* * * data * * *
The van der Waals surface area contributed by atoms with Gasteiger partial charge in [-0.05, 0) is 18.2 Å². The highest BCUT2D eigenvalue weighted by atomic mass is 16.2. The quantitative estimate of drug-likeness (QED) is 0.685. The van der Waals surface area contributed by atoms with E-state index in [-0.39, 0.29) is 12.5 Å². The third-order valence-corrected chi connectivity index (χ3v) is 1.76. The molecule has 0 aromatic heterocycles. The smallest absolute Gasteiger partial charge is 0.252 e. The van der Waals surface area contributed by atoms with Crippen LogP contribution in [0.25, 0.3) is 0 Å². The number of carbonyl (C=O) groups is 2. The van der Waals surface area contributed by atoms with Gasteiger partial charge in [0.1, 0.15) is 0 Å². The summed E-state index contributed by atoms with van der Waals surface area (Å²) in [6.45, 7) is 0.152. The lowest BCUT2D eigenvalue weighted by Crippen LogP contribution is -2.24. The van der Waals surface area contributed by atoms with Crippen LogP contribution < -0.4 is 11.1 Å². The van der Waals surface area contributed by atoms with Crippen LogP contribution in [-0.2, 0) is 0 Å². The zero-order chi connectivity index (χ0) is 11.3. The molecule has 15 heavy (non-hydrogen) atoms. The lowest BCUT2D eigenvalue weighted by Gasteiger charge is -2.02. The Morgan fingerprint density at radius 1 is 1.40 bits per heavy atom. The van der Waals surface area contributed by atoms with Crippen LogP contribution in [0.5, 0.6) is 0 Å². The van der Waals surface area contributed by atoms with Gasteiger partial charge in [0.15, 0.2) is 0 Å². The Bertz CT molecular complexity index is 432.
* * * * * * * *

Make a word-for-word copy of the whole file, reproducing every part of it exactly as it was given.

The van der Waals surface area contributed by atoms with Gasteiger partial charge in [-0.05, 0) is 18.2 Å². The highest BCUT2D eigenvalue weighted by atomic mass is 16.2. The quantitative estimate of drug-likeness (QED) is 0.685. The van der Waals surface area contributed by atoms with E-state index in [-0.39, 0.29) is 12.5 Å². The third-order valence-corrected chi connectivity index (χ3v) is 1.76. The molecule has 0 aromatic heterocycles. The smallest absolute Gasteiger partial charge is 0.252 e. The van der Waals surface area contributed by atoms with Crippen LogP contribution in [0.25, 0.3) is 0 Å². The number of carbonyl (C=O) groups is 2. The van der Waals surface area contributed by atoms with Gasteiger partial charge in [0.1, 0.15) is 0 Å². The summed E-state index contributed by atoms with van der Waals surface area (Å²) in [6.45, 7) is 0.152. The lowest BCUT2D eigenvalue weighted by Crippen LogP contribution is -2.24. The van der Waals surface area contributed by atoms with Crippen LogP contribution < -0.4 is 11.1 Å². The van der Waals surface area contributed by atoms with Crippen LogP contribution in [-0.2, 0) is 0 Å². The zero-order chi connectivity index (χ0) is 11.3. The molecule has 15 heavy (non-hydrogen) atoms. The lowest BCUT2D eigenvalue weighted by Gasteiger charge is -2.02. The Morgan fingerprint density at radius 1 is 1.40 bits per heavy atom. The van der Waals surface area contributed by atoms with Crippen LogP contribution in [0.5, 0.6) is 0 Å². The van der Waals surface area contributed by atoms with Gasteiger partial charge in [0.15, 0.2) is 0 Å². The Bertz CT molecular complexity index is 432.